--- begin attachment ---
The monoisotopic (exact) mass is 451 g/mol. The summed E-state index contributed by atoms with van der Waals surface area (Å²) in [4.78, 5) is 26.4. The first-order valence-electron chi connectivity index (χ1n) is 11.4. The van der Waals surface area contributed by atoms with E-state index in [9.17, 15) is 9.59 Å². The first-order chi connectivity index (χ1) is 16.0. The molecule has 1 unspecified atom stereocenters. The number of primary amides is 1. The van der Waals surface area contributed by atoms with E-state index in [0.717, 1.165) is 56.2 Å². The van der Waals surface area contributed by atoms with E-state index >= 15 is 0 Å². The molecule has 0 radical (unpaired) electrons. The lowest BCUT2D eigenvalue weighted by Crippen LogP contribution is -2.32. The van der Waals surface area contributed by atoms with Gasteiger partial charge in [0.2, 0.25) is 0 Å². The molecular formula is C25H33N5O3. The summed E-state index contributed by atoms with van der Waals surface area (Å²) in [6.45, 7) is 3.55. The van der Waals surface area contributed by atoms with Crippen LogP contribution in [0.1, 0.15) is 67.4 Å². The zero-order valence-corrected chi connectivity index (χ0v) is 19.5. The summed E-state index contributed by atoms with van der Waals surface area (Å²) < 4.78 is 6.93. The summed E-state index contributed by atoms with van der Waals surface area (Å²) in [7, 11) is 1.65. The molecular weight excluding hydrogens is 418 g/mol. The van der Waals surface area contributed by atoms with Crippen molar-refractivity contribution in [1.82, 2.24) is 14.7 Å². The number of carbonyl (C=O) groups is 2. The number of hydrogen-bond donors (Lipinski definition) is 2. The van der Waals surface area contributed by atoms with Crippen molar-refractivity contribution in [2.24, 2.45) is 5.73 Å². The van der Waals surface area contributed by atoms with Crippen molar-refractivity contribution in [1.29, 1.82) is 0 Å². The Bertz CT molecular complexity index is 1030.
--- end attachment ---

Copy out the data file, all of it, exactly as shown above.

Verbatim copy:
The monoisotopic (exact) mass is 451 g/mol. The summed E-state index contributed by atoms with van der Waals surface area (Å²) in [4.78, 5) is 26.4. The first-order valence-electron chi connectivity index (χ1n) is 11.4. The van der Waals surface area contributed by atoms with E-state index in [9.17, 15) is 9.59 Å². The first-order chi connectivity index (χ1) is 16.0. The molecule has 1 unspecified atom stereocenters. The number of primary amides is 1. The van der Waals surface area contributed by atoms with E-state index in [0.717, 1.165) is 56.2 Å². The van der Waals surface area contributed by atoms with E-state index >= 15 is 0 Å². The molecule has 0 radical (unpaired) electrons. The lowest BCUT2D eigenvalue weighted by Crippen LogP contribution is -2.32. The van der Waals surface area contributed by atoms with Gasteiger partial charge in [0.2, 0.25) is 0 Å². The molecular formula is C25H33N5O3. The summed E-state index contributed by atoms with van der Waals surface area (Å²) in [6.45, 7) is 3.55. The van der Waals surface area contributed by atoms with Crippen LogP contribution in [0.1, 0.15) is 67.4 Å². The zero-order valence-corrected chi connectivity index (χ0v) is 19.5. The summed E-state index contributed by atoms with van der Waals surface area (Å²) < 4.78 is 6.93. The summed E-state index contributed by atoms with van der Waals surface area (Å²) in [7, 11) is 1.65. The molecular weight excluding hydrogens is 418 g/mol. The van der Waals surface area contributed by atoms with Crippen molar-refractivity contribution in [1.82, 2.24) is 14.7 Å². The number of carbonyl (C=O) groups is 2. The number of hydrogen-bond donors (Lipinski definition) is 2. The van der Waals surface area contributed by atoms with Crippen molar-refractivity contribution in [2.24, 2.45) is 5.73 Å². The van der Waals surface area contributed by atoms with Crippen molar-refractivity contribution in [1.29, 1.82) is 0 Å². The Bertz CT molecular complexity index is 1030.